Tag Archives: Medford

The unchanging air mass

Medford, and the entirety of the Pacific Northwest, really, were slammed with a strong system during the middle of the week. A system of this ilk, and in fact this very same system currently, were it to move through the Plains would have the energy to change the climate of a city from fall to winter in the span of a couple of hours. In Medford? The high temperature dropped 5 degrees from Tuesday to Wednesday, and that was about it. There was a little bit of rain on Wednesday, sure, but it wasn’t the slobberknocker it was further up the coast, or to the east in the Rockies. It was a slobberknocker among the meteorologists forecasting for the site. 6 of the 7 outlets were within 2 degrees of one another, but only one outlet sat alone at the top… Us! Victoria-Weather earned the win.
Actuals: Tuesday – High 54, Low 34
Wednesday – .19 inches of rain, HIgh 49, Low 34

Grade: C-D

Medford, Oregon

At Purdue, they have a capstone course called “Forecasting” in which you take into account all your learning of your previous 4 years and put them into your first actual operational forecasts. The very first city we were given  as an assignment was Medford. The town holds a special place in my heart.

At 953PM, PT, Medford was reporting a temperature of 45 degrees with overcast skies. Currently, a deep upper level trough was keeping a strong area of low pressure spinning off the coast of British Columbia. While the jet trough works it’s way southeast towards the coast, the surface system will continue to spiral off shore, battering western Washington with gusts, which will eventually translate south through the Oregon Cascades.
Tomorrow will be a breezy day as the low stages off the coast, with the cold front moving slowly into the Olympic Peninsula. The front will start moving more rapidly towards the coast late on Tuesday into Wednesday morning. A perturbation at the base of he low will begin to slide up the front and will enhance rainfall as it hits northern California, with the complex, with the cold front and the vort max arriving in Medford on Wednesday afternoon. While it will be a cloudy, rainy and windy afternoon and evening in town, don’t be surprised if there is snow at the higher terrains.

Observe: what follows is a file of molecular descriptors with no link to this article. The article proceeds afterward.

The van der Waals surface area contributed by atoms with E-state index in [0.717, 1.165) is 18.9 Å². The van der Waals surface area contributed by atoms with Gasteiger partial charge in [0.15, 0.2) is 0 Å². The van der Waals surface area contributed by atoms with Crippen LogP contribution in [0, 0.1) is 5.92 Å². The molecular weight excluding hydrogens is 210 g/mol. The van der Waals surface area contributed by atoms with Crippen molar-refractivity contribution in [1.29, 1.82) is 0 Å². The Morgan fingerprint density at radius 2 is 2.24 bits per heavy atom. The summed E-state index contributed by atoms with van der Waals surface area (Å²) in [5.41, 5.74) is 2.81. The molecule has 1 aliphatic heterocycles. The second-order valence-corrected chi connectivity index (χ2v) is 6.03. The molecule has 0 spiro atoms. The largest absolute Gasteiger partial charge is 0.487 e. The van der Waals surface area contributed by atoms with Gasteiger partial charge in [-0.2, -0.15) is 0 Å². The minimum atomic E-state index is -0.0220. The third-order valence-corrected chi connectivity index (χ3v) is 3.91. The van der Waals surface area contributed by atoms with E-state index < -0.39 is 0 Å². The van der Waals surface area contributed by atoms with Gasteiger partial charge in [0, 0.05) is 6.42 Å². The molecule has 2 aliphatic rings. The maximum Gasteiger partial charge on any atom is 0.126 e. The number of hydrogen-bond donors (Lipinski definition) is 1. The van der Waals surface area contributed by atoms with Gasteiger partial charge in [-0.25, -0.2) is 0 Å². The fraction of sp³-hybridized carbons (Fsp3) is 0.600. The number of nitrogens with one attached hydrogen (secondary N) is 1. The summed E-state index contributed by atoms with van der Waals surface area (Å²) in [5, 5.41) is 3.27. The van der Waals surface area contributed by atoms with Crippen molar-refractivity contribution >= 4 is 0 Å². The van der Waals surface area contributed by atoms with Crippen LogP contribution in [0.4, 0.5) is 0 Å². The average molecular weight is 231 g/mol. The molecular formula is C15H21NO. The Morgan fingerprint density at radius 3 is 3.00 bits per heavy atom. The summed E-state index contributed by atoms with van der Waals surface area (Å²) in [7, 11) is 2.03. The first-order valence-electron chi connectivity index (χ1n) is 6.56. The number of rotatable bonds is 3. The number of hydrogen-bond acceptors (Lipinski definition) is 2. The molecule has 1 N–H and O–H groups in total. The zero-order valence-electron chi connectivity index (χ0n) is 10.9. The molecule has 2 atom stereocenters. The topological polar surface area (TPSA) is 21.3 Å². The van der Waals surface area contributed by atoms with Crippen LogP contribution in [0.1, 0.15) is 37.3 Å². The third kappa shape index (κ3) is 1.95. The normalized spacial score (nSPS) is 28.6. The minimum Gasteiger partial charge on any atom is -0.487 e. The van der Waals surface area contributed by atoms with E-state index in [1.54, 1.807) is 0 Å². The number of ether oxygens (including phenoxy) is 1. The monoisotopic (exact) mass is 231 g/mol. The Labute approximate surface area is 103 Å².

Tomorrow – Mostly cloudy and windy, HIgh 53, Low 37
Wednesday – Cloudy with rain and wind in the afternoon, with snow in higher elevations, High 47, Low 39

TWC: Tomorrow – Generally sunny. High 55, Low 38
Wednesday – Showers early, becoming a steady rain later in the day. High 50, Low 40

AW: Tomorrow – Mostly cloudy High 55, Low 38
Wednesday – Rain High 51, Low 40

NWS: Tomorrow – Mostly sunny, High 54, Low 39
Wednesday – Rain likely, mainly after 10am. Cloudy High 50, Low 40

WB: Tomorrow – Mostly cloudy with a slight chance of rain showers in the morning then partly cloudy in the afternoon. High 52, Low 38
Wednesday – Cloudy. Chance of rain in the morning then rain in the afternoon. High 49, Low 39

WN: Tomorrow – Partly cloudy, High 54, Low 39
Wednesday – Mostly cloudy with light rain likely, High 50, Low 40

FIO: Tomorrow – Partly cloudy starting in the afternoon (early rain) High 54, Low 41
Wednesday – Light rain starting in the afternoon, continuing until night. High 47, Low 42

There is a little bit of rain in the Medford area right now, but it looks like it is kicking out of there, and wasn’t reaching the ground anyways. Besides, I really just wanted to show off this whirl of low pressure off the coast of British Columbia.

Medford sees a splash

A system over the northern Pacific did indeed find it’s way to the shores of Western Oregon over the weekend, but before it could get there, Medford saw some incredibly warm, unseasonable days. Temperatures were in the id to upper 70s during the day before dropping to the mid 40s overnight. The big thing that the rain did(it was merely a trace) was serve as a tiebreaker that gave Victoria-Weather, who handled the forecast best, a victory.